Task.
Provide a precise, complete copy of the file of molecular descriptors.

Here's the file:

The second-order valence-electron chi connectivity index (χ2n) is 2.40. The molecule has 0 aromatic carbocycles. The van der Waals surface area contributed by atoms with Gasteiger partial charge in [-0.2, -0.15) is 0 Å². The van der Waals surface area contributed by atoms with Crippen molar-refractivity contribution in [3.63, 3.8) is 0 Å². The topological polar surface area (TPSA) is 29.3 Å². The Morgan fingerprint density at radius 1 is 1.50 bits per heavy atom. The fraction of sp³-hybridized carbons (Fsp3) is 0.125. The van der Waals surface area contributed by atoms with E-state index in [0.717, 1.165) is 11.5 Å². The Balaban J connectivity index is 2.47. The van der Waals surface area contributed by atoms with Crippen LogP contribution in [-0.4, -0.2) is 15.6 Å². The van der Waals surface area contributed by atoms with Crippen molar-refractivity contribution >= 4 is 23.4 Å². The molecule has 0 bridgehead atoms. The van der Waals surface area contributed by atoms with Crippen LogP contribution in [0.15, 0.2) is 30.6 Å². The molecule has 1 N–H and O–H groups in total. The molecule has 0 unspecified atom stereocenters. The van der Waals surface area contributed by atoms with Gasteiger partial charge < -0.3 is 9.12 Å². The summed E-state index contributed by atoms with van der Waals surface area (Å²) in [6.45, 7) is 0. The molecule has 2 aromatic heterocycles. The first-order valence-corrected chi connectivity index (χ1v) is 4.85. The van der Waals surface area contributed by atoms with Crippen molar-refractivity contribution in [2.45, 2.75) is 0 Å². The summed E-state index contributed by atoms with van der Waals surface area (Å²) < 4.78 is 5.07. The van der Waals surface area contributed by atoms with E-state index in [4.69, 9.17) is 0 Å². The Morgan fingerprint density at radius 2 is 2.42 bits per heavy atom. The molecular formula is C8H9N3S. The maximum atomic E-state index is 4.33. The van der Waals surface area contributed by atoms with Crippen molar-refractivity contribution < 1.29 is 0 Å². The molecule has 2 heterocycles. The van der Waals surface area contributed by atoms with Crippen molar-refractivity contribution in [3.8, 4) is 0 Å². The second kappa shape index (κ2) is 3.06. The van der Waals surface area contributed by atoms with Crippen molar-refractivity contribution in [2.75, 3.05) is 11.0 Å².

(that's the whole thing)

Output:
The second-order valence-electron chi connectivity index (χ2n) is 2.40. The molecule has 0 aromatic carbocycles. The van der Waals surface area contributed by atoms with Gasteiger partial charge in [-0.2, -0.15) is 0 Å². The van der Waals surface area contributed by atoms with Crippen molar-refractivity contribution in [3.63, 3.8) is 0 Å². The topological polar surface area (TPSA) is 29.3 Å². The Morgan fingerprint density at radius 1 is 1.50 bits per heavy atom. The fraction of sp³-hybridized carbons (Fsp3) is 0.125. The van der Waals surface area contributed by atoms with E-state index in [0.717, 1.165) is 11.5 Å². The Balaban J connectivity index is 2.47. The van der Waals surface area contributed by atoms with Crippen LogP contribution in [-0.4, -0.2) is 15.6 Å². The van der Waals surface area contributed by atoms with Crippen molar-refractivity contribution >= 4 is 23.4 Å². The molecule has 0 bridgehead atoms. The van der Waals surface area contributed by atoms with Crippen LogP contribution in [0.15, 0.2) is 30.6 Å². The molecule has 1 N–H and O–H groups in total. The molecule has 0 unspecified atom stereocenters. The van der Waals surface area contributed by atoms with Gasteiger partial charge < -0.3 is 9.12 Å². The summed E-state index contributed by atoms with van der Waals surface area (Å²) in [6.45, 7) is 0. The molecule has 2 aromatic heterocycles. The first-order valence-corrected chi connectivity index (χ1v) is 4.85. The van der Waals surface area contributed by atoms with Crippen molar-refractivity contribution in [2.45, 2.75) is 0 Å². The summed E-state index contributed by atoms with van der Waals surface area (Å²) < 4.78 is 5.07. The van der Waals surface area contributed by atoms with E-state index in [4.69, 9.17) is 0 Å². The Morgan fingerprint density at radius 2 is 2.42 bits per heavy atom. The molecular formula is C8H9N3S. The maximum atomic E-state index is 4.33. The van der Waals surface area contributed by atoms with Crippen molar-refractivity contribution < 1.29 is 0 Å². The molecule has 2 heterocycles. The van der Waals surface area contributed by atoms with Crippen molar-refractivity contribution in [3.8, 4) is 0 Å². The second kappa shape index (κ2) is 3.06. The van der Waals surface area contributed by atoms with Crippen molar-refractivity contribution in [2.75, 3.05) is 11.0 Å².